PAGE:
UPDATE 1-Morgan Stanley CEO urges patience, measured reform

* Gorman urges more patience from public, regulators

* Rulemakers should take care not to hurt capital markets

* Wall St firms should limit proprietary risks- Gorman

By Joseph A. Giannone

NEW YORK, Nov 8 (BestGrowthStock) – As U.S. financial regulators
sit down to write new rules for the road, Morgan Stanley (MS.N: ) (Read more about the money market today. )
Chief Executive James Gorman has some advice: don’t get carried
away.

“The world should not assume you can just take out that
capital raising function and capital distribution function and
say everything will be all right, because it won’t,” James
Gorman, chief executive of Morgan Stanley (MS.N: ) (Read more about the money market today. ), said at the
Securities Industry and Financial Markets Association annual
meeting on Monday.

Congress in August passed the Dodd-Frank regulatory reform
law, with the goal of preventing another meltdown that nearly
collapsed global markets in 2008. The law touches on all
aspects of the industry, from which firms qualify as
“systemically important” to what kinds of trading remain
acceptable under the Volcker rule.

“We’ve had the Mother of all Shocks; now we’ve had the
Mother of all Regulatory Responses,” James Gorman, chief
executive of Morgan Stanley (MS.N: ) (Read more about the money market today. ), said at the Securities
Industry and Financial Markets Association annual meeting.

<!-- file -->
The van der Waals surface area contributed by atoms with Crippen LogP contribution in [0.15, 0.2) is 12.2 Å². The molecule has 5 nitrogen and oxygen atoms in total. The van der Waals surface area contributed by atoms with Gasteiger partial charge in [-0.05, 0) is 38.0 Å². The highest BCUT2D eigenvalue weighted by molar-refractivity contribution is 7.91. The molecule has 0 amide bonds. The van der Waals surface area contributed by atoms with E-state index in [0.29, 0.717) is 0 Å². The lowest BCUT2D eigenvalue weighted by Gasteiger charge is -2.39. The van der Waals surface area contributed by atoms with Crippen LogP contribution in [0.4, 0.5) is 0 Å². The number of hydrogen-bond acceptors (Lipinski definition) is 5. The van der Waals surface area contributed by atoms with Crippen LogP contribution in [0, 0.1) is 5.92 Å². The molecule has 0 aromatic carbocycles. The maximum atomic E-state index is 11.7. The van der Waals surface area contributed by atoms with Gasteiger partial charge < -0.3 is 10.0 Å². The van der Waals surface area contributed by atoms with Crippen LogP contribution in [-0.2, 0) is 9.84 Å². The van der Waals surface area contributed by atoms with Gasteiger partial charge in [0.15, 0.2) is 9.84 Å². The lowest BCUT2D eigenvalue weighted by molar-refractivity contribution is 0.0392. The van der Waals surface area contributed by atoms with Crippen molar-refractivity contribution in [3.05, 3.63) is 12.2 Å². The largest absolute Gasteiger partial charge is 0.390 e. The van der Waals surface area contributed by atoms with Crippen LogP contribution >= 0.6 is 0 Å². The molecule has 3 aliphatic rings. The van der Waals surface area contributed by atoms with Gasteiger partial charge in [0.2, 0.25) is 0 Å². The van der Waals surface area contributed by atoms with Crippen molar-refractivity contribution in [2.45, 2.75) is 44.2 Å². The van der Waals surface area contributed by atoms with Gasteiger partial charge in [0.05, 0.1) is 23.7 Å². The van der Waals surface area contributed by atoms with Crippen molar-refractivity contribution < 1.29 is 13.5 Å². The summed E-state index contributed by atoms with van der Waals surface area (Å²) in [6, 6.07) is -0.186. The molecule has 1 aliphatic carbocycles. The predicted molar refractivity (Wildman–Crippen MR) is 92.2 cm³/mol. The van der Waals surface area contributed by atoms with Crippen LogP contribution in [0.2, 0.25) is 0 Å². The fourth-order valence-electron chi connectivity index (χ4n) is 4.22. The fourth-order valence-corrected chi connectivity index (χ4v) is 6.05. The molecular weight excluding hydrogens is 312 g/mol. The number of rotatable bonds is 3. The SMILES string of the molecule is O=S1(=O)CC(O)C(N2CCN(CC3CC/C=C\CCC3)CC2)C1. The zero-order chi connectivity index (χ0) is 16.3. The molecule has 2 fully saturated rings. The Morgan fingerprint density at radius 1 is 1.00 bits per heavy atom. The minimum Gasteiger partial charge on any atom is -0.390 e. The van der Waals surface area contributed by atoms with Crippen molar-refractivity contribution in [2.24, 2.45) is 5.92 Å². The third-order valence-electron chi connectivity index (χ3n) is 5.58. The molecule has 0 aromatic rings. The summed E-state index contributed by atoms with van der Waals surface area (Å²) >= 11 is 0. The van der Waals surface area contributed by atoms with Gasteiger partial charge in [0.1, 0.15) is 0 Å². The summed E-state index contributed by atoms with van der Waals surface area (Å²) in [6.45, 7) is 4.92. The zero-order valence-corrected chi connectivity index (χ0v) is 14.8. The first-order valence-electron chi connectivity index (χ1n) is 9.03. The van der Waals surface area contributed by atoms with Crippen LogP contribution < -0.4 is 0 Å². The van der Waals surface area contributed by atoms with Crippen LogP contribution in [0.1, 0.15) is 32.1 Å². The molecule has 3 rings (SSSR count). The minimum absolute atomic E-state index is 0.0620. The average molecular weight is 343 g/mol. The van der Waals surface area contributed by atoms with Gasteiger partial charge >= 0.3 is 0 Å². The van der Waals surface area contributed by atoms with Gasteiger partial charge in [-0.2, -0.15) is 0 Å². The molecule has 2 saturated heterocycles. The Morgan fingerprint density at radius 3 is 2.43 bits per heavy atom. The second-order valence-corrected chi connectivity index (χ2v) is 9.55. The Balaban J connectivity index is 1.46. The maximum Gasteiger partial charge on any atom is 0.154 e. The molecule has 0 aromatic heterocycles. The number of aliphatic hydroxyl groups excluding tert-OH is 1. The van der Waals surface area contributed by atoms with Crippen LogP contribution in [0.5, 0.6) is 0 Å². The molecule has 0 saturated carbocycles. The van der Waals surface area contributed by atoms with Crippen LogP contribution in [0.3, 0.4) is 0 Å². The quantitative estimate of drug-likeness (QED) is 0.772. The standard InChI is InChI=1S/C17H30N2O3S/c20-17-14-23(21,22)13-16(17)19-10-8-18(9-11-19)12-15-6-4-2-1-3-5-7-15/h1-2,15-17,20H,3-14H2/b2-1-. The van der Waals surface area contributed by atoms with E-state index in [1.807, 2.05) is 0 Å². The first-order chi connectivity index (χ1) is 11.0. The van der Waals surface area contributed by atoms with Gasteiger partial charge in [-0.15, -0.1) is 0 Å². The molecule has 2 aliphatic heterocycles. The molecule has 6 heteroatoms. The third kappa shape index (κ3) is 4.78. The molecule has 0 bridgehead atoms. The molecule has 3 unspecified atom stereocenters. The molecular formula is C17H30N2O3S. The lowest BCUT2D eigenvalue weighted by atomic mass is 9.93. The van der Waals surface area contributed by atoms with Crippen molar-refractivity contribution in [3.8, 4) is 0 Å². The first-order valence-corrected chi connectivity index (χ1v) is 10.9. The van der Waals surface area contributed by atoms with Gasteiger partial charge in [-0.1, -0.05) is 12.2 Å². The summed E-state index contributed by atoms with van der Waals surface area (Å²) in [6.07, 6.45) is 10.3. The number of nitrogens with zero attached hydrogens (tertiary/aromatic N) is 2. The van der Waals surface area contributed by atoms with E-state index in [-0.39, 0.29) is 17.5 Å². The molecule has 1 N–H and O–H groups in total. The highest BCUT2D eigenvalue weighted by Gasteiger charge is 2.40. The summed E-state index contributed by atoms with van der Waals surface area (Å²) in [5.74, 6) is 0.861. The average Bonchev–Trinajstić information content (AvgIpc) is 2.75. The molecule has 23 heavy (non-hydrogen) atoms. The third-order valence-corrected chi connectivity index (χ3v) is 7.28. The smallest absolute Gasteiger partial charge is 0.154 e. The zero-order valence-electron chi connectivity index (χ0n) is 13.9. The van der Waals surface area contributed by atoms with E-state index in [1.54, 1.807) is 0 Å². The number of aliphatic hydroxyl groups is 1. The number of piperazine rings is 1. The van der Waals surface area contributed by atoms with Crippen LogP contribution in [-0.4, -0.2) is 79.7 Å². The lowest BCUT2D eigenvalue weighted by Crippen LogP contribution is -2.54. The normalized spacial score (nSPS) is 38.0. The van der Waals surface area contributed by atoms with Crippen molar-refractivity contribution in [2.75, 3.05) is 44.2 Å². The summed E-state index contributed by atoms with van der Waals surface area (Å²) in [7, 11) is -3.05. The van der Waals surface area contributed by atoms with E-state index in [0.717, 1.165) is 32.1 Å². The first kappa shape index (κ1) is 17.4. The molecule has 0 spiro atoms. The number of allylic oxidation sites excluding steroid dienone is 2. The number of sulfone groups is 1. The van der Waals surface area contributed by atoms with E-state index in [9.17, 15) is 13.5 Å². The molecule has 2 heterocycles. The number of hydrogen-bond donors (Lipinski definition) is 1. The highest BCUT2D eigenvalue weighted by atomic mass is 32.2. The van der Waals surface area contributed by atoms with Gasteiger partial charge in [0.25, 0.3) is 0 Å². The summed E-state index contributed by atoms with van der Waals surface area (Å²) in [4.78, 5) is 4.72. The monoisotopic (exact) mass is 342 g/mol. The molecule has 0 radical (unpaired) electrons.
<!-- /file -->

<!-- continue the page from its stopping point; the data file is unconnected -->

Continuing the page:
Now Wall Street, which kept a low profile during
congressional debates, is gearing up to make sure regulators do
not cut too deeply.

Wall Street does have the benefit of a clearer picture for
how the markets will be regulated, from the bank stress tests
and Basel III capital rules to the Dodd-Frank reforms.

Gorman, though, expressed concern about anti-Wall Street
“rhetoric” of the past year, which he said polarized lawmakers
and diminish confidence in the markets.

Some changes, he liked, including efforts to crack down on
proprietary trading. One of the big lessons of the financial
crisis, he said, was that Wall street must not to take on too
much leverage and to tie up their money in illiquid assets.

“I prefer the flow trading business,” said Gorman, which
means buying and selling securities on behalf of customers and
not betting with house money.

He added that the old practice of a firms taking as much as
40 percent interest in investment funds must not continue. A 5
percent interest is more appropriate.

“We are in a different place. We should have as little
capital at risk to support the fund and get it launched, but be
there to help our investors make money in their funds,” he
said.

Morgan Stanley can still profit, he said, by helping
clients make gains and from activities surrounding the fund.

The model for an investment bank ought to be simple: “to
originate, distribute and manage capital,” he said. For Morgan
Stanley, that means no credit cards, no commercial leasing,
traditional corporate banking, no retail branch network, no
property insurance or reinsurance, he said.

Gorman also appealed to the public and lawmakers angry
about Wall Street’s role in the financial crisis to give the
markets more time to recover and rebuild.

“The financial system nearly shut down. It’s only two years
on: you need a little bit of patience to rebuild, to accumulate
the capital you need,” he said. “We’re in a culture where
patience is not highly regarded, where action is always
preferred over thoughtfulness and there is a desire to have
immediate results on everything.”
(Reporting by Joseph A. Giannone; Editing by Jackie Frank)

UPDATE 1-Morgan Stanley CEO urges patience, measured reform